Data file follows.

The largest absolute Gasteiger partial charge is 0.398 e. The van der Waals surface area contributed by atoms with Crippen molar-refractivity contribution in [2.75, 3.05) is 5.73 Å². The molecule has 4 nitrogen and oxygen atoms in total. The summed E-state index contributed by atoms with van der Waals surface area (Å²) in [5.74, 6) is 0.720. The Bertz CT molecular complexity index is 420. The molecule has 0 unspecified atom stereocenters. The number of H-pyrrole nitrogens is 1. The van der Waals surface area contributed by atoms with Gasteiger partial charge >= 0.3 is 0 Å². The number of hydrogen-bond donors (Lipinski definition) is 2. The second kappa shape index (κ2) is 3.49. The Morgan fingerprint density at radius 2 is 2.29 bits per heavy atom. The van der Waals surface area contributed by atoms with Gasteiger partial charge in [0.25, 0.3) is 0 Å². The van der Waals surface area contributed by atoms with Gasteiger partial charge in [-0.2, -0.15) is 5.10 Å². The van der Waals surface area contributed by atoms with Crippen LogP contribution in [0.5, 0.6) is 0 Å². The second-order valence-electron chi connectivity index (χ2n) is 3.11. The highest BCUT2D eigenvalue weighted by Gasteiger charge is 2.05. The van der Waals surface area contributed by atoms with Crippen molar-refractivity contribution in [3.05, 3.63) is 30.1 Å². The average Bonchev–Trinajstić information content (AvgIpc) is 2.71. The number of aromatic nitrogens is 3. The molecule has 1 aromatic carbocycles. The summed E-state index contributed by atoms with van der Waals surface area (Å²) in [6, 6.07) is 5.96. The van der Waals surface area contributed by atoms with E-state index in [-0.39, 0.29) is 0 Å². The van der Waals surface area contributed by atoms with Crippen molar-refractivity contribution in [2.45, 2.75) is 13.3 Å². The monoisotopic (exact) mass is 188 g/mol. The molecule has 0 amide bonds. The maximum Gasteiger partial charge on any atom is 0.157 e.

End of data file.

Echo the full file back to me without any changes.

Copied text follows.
The largest absolute Gasteiger partial charge is 0.398 e. The van der Waals surface area contributed by atoms with Crippen molar-refractivity contribution in [2.75, 3.05) is 5.73 Å². The molecule has 4 nitrogen and oxygen atoms in total. The summed E-state index contributed by atoms with van der Waals surface area (Å²) in [5.74, 6) is 0.720. The Bertz CT molecular complexity index is 420. The molecule has 0 unspecified atom stereocenters. The number of H-pyrrole nitrogens is 1. The van der Waals surface area contributed by atoms with Gasteiger partial charge >= 0.3 is 0 Å². The number of hydrogen-bond donors (Lipinski definition) is 2. The second kappa shape index (κ2) is 3.49. The Morgan fingerprint density at radius 2 is 2.29 bits per heavy atom. The van der Waals surface area contributed by atoms with Gasteiger partial charge in [0.25, 0.3) is 0 Å². The van der Waals surface area contributed by atoms with Gasteiger partial charge in [-0.2, -0.15) is 5.10 Å². The van der Waals surface area contributed by atoms with Crippen LogP contribution in [0.5, 0.6) is 0 Å². The second-order valence-electron chi connectivity index (χ2n) is 3.11. The highest BCUT2D eigenvalue weighted by Gasteiger charge is 2.05. The van der Waals surface area contributed by atoms with Crippen molar-refractivity contribution in [3.05, 3.63) is 30.1 Å². The average Bonchev–Trinajstić information content (AvgIpc) is 2.71. The number of aromatic nitrogens is 3. The molecule has 1 aromatic carbocycles. The summed E-state index contributed by atoms with van der Waals surface area (Å²) in [6, 6.07) is 5.96. The van der Waals surface area contributed by atoms with E-state index in [-0.39, 0.29) is 0 Å². The van der Waals surface area contributed by atoms with Crippen molar-refractivity contribution in [2.45, 2.75) is 13.3 Å². The monoisotopic (exact) mass is 188 g/mol. The molecule has 0 amide bonds. The maximum Gasteiger partial charge on any atom is 0.157 e.